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Russian Leaders to visit Kern
 
July 13, 2005
CONTACT: CONTACT: Sandra Larson 661/746-6056 or Cell -331-7639
Pauline Larwood, 661/871-6090

THE FRIENDSHIP FORCE OF KERN COUNTY HOSTS RUSSIAN LEADERS

Bakersfield, CA July 13, 2005 — Hosted by members of Friendship Force International of Kern County, Russian elected officials and emerging political and civic leaders will spend eight days in Kern County for a hands-on introduction to American-style democracy and free enterprise. The club is one of 20 local groups in 15 states selected by the Atlanta-based Friendship Force International citizen-exchange organization to participate in the program entitled Open World, an initiative of the Center for Russian Leadership Development at the Library of Congress.

The Center for Russian Leadership Development matches the Russian participants with host communities and professional counterparts that are comparable with their own communities and official positions. Each local Friendship Force club will provide young Russian leaders with a personal look at their daily work environments as well as coordinate their participation in community and cultural activities and home stays.

Prior to arriving in Bakersfield, the participants will take part in a two-day orientation program conducted in Atlanta, where they will be briefed on U.S. federal, state, and local government and their interrelationships, the balance of powers, and rule of law. The participants will also learn about U.S. home life and customs in preparation for their home-stays.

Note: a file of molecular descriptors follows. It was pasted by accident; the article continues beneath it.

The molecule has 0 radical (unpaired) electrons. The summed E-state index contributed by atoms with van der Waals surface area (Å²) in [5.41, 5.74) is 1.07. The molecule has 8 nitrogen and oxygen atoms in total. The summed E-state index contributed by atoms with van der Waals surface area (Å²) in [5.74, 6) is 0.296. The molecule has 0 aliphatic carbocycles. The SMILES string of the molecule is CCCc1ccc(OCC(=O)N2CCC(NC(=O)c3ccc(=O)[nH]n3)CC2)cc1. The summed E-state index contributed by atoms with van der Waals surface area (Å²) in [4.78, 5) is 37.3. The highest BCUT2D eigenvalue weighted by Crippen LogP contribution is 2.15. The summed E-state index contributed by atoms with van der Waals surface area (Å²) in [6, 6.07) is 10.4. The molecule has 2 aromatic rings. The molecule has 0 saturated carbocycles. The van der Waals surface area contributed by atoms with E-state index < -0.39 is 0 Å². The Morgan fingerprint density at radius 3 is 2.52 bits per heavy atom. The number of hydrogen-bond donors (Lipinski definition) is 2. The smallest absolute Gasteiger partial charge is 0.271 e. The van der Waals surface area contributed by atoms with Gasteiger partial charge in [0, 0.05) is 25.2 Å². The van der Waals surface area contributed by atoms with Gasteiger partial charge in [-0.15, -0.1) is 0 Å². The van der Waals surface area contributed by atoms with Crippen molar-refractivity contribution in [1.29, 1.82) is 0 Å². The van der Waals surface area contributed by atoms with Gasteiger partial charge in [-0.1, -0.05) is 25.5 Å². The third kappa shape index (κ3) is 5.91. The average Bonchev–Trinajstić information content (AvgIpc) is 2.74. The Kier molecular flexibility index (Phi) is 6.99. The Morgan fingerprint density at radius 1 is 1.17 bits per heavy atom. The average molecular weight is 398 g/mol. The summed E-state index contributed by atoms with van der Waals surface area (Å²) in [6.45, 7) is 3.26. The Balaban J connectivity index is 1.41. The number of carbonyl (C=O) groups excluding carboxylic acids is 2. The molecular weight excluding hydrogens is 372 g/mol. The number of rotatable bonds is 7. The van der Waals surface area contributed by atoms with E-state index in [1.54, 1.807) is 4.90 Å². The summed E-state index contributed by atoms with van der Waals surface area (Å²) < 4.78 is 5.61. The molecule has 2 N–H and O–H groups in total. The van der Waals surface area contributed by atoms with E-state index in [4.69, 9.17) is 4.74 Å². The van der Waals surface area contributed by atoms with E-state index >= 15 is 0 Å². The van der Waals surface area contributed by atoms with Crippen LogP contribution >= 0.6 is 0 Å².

The Russian contingent’s schedule in Bakersfield includes:

  • Saturday, July 16, 6:30 p.m., welcome, Renegade Room, Bakersfield College. BC Vice President Ken Meier will provide a brief history and mission of the California community colleges (community colleges do not exist in Russia).
  • Sunday, July 17, trip to Santa Barbara for tour.
  • Monday, July 18, 9-11:30 a.m., Kern County Administrative Services Building, “Point Room, explanation of county government structure by former Kern County Supervisor Pauline Larwood; 1:30-4:30 p.m., Juvenile Justice Center, explanation of juvenile justice program by Judge Robert Tafoya.
  • Tuesday, July 19, 7:30 a.m., breakfast at California State University, Bakersfield. University officials will outline the mission of the university, particularly as it relates to youth leadership development.

Following breakfast, the contingent will observe the National Youth Sports Program, the Children in the Marketplace summer economics program, and the College Assistance Migrant Program (CAMP), a federally funded program to assist first-time freshmen. The group will also visit the Kelly F. Blanton Student Education Center later in the morning. Following lunch, the group will meet 1:30 p.m. with representatives of non-profit and collaborative services at the University Square building in downtown Bakersfield. From 3 to 4 p.m. they will visit Friendship House to observe its summer programs.

A young leaders reception, hosted by Bakersfield Mayor Harvey Hall, is scheduled at 6 p.m. at John’s Incredible Pizza.